Strength to Love by Martin Luther King, Jr. (Philadelphia: Fortress Press, 1963. 192 pp)
Born in 1929, Martin Luther King, Jr. was a pastor, activist, and leader of the African-American Civil Rights Movement. King rose to prominence during the 1955 Montgomery Bus Boycott and orchestrated the 1963 March on Washington where King gave his famous “I Have a Dream” speech. King earned the Nobel Peace Prize in 1964. He was assassinated in 1968.
A Big Deal
Martin Luther King, Jr. is a big deal. I recall learning about his life and his influence on civil rights early and often in grade school. I heard his famous “I Have a Dream” speech long before I knew what it meant. King County—where I live—originally named after William Rufus King is now named after MLK.
Yet for all I’ve learned about King over the course of my education, I knew little about the origins of King’s thought. Aside from a passing mention of King as a Baptist minister, the facts I was taught regarding King sit mostly on the secular side.
|Photo by Scott Ableman|
Thus, I found King’s theological inspiration fascinating. When I read his “Letter from Birmingham Jail” for a college course, my life changed. I found an ethic by which to live. I had no clue that King spent so much time in the public eye grounded by his theological inspiration.
For this reason, I found King’s Strength to Love incredibly fascinating.
A compilation of 15 separate sermons, Strength to Love follows a variety of topics. Loving neighbors and enemies represent a major theme. Contextual issues such as a Christian’s response to Communism also populate the pages.
If you have heard MLK’s famous “I Have a Dream” speech, you’ve heard his unparalleled eloquence. King’s possesses stolid and erudite prose. As such, you could underline every other sentence.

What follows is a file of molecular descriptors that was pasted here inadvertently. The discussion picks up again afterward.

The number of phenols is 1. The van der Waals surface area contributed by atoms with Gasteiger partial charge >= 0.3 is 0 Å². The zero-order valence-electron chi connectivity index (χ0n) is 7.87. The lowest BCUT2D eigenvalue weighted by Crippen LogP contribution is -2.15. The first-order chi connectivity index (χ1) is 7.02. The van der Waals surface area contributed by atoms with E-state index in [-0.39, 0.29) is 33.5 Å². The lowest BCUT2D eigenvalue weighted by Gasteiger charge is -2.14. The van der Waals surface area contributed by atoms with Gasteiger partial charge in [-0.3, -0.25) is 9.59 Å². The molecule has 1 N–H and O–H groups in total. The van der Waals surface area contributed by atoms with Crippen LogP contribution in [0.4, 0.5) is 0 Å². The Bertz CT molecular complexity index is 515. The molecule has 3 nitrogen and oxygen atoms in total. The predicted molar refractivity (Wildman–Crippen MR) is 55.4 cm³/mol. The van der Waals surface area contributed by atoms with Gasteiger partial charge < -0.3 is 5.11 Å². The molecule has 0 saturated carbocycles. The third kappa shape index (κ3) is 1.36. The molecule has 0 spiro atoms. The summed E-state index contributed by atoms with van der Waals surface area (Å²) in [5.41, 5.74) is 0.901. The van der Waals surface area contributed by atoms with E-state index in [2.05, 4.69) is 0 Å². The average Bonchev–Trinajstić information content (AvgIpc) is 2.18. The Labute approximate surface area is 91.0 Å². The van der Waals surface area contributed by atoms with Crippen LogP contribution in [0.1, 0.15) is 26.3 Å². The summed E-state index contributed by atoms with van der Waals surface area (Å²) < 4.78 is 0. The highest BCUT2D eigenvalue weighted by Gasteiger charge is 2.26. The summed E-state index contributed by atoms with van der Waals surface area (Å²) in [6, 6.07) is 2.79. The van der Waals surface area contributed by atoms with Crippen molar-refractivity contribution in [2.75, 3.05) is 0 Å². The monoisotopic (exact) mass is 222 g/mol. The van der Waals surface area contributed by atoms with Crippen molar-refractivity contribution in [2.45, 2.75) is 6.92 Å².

The Continual Journey
But for me, the most fascinating sermon concludes this book. Titled “Pilgrimage to Nonviolence”, the chapter unveils the MLK’s theological journey.
In his words,
“In my senior year in theological seminary, I engaged in the exciting reading of various theological theories. Having been raised in a rather strict fundamentalist tradition, I was occasionally shocked when my intellectual journey carried me through new and sometimes complex doctrinal lands, but the pilgrimage was always stimulating, gave me a new appreciation for objective appraisal and critical analysis, and knocked me out of my dogmatic slumber” (146).
Having experienced theological study, such sentiments ring true with me. Reading King’s words about his time in preparatory study reminds me of the journey we all take in faith, in philosophy, and in life. Without King’s intellectual journey, we more than likely would not have seen such a powerful external representation of his beliefs.
The Foundations of Faith
Likewise, King’s honesty about his faith inspires me.
“God has been profoundly real to me in recent years. In the midst of outer dangers I have felt an inner calm. In the midst of lonely days and dreary nights I have heard an inner voice saying, ‘Lo, I will be with you’” (153).
|Photo by Nathan Gibbs|
In statements such as these, I find profound awe. This man—arguably the most important figure in the 20th century—relied heavily on his faith. Underneath his intellectual journey and his public leadership in the civil rights movement was a foundation in Christian faith.
In Appreciation of the Man
Of course, Martin Luther King’s influence reaches far beyond Christian circles. As a philosophical system, King’s views on nonviolence are revolutionary. MLK openly announces the influence of Gandhi on his positions—a position clearly outside of orthodox Christianity but nonetheless an influence on King’s beliefs.
But, reading King talk about faith in Jesus and the importance of the church in tender words all while admitting his intellectual journey gives me courage.
If you are a fan of Martin Luther King or are interested in hearing his positions from his voice, Strength to Love is a mandatory read.
Verdict: 5 out of 5
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